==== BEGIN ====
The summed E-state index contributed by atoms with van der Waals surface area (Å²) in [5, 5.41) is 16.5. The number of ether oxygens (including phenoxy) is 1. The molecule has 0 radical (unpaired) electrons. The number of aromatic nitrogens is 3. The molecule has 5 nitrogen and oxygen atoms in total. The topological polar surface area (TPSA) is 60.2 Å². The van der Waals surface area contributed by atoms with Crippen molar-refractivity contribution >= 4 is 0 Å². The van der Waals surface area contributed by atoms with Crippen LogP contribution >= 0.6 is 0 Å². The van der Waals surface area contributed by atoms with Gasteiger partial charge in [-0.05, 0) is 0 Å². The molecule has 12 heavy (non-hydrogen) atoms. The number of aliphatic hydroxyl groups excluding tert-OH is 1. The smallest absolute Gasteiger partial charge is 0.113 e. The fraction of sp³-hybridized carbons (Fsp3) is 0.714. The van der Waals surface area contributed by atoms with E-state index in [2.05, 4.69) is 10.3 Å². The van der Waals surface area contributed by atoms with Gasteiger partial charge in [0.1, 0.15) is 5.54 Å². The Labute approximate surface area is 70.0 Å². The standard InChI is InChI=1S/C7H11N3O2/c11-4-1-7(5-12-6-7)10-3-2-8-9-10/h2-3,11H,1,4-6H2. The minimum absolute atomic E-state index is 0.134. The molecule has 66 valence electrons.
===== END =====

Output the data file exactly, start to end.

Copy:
The summed E-state index contributed by atoms with van der Waals surface area (Å²) in [5, 5.41) is 16.5. The number of ether oxygens (including phenoxy) is 1. The molecule has 0 radical (unpaired) electrons. The number of aromatic nitrogens is 3. The molecule has 5 nitrogen and oxygen atoms in total. The topological polar surface area (TPSA) is 60.2 Å². The van der Waals surface area contributed by atoms with Crippen molar-refractivity contribution >= 4 is 0 Å². The van der Waals surface area contributed by atoms with Crippen LogP contribution >= 0.6 is 0 Å². The van der Waals surface area contributed by atoms with Gasteiger partial charge in [-0.05, 0) is 0 Å². The molecule has 12 heavy (non-hydrogen) atoms. The number of aliphatic hydroxyl groups excluding tert-OH is 1. The smallest absolute Gasteiger partial charge is 0.113 e. The fraction of sp³-hybridized carbons (Fsp3) is 0.714. The van der Waals surface area contributed by atoms with E-state index in [2.05, 4.69) is 10.3 Å². The van der Waals surface area contributed by atoms with Gasteiger partial charge in [0.1, 0.15) is 5.54 Å². The Labute approximate surface area is 70.0 Å². The standard InChI is InChI=1S/C7H11N3O2/c11-4-1-7(5-12-6-7)10-3-2-8-9-10/h2-3,11H,1,4-6H2. The minimum absolute atomic E-state index is 0.134. The molecule has 66 valence electrons.